The National Post editorial board, notoriously in the corner of the Conservatives, doesn't think it's silly season. Although they wouldn't come out and explicitly say it, the upshot of their editorial was that Clement should be relieved of his duties.
Clement and his defenders keep saying that Tony would have to have some financial interest in the company that he spoke on behalf of in the promotional video shown in China. But no, that's not quite correct. Section 4 of the Conflict of Interest Act says this:
For the purposes of this Act, a public office holder is in a conflict of interest when he or she exercises an official power, duty or function that provides an opportunity to further his or her private interests or those of his or her relatives or friends or to improperly further another person’s private interests.Clement also throws in the condition that the company on whose behalf he spoke would have to be a financial supporter. On what basis does he state that? Surely a minister speaking in a video on behalf of one company to the exclusion of all others might further that one company's financial interests. It should be enough in our conflict of interest laws that a minister acts to the exclusion of all others to support one particular company's interests. A minister speaks on behalf of Canada, not for one company. The problem is the identification Clement provided, in that video, that he was Minister of Health. Not that he was the MP for Muskoka acting on behalf of a constituent.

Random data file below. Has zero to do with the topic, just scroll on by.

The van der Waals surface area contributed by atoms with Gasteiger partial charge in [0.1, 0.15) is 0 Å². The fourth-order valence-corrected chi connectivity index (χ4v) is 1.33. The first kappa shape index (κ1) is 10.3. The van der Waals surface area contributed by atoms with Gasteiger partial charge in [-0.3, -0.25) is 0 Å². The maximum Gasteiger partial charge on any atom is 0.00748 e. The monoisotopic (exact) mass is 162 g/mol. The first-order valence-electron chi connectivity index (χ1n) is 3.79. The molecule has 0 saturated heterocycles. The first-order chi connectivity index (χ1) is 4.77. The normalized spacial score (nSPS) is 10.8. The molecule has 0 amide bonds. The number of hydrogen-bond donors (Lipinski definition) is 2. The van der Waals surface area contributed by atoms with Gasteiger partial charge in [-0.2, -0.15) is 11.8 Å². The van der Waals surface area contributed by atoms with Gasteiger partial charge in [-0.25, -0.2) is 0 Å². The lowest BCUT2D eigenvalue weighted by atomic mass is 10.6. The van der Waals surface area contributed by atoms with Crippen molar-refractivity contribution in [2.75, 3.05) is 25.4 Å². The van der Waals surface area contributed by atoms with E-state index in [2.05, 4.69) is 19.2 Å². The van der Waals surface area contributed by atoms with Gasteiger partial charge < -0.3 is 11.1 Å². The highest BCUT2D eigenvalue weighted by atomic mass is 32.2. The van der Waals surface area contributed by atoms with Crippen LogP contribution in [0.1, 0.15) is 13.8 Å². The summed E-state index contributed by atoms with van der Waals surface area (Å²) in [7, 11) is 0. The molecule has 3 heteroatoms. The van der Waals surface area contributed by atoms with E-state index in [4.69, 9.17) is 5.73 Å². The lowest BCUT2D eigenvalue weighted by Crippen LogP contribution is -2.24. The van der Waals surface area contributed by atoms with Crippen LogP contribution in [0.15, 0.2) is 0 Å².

On its face, this situation looks like a problem and it's not just partisans saying so. Clement seems to be going a little too far in mocking its scrutiny. In a week where we've heard lots of rhetoric from the government about ministerial responsibility, Clement's remarks directly contradict that supposed responsibility.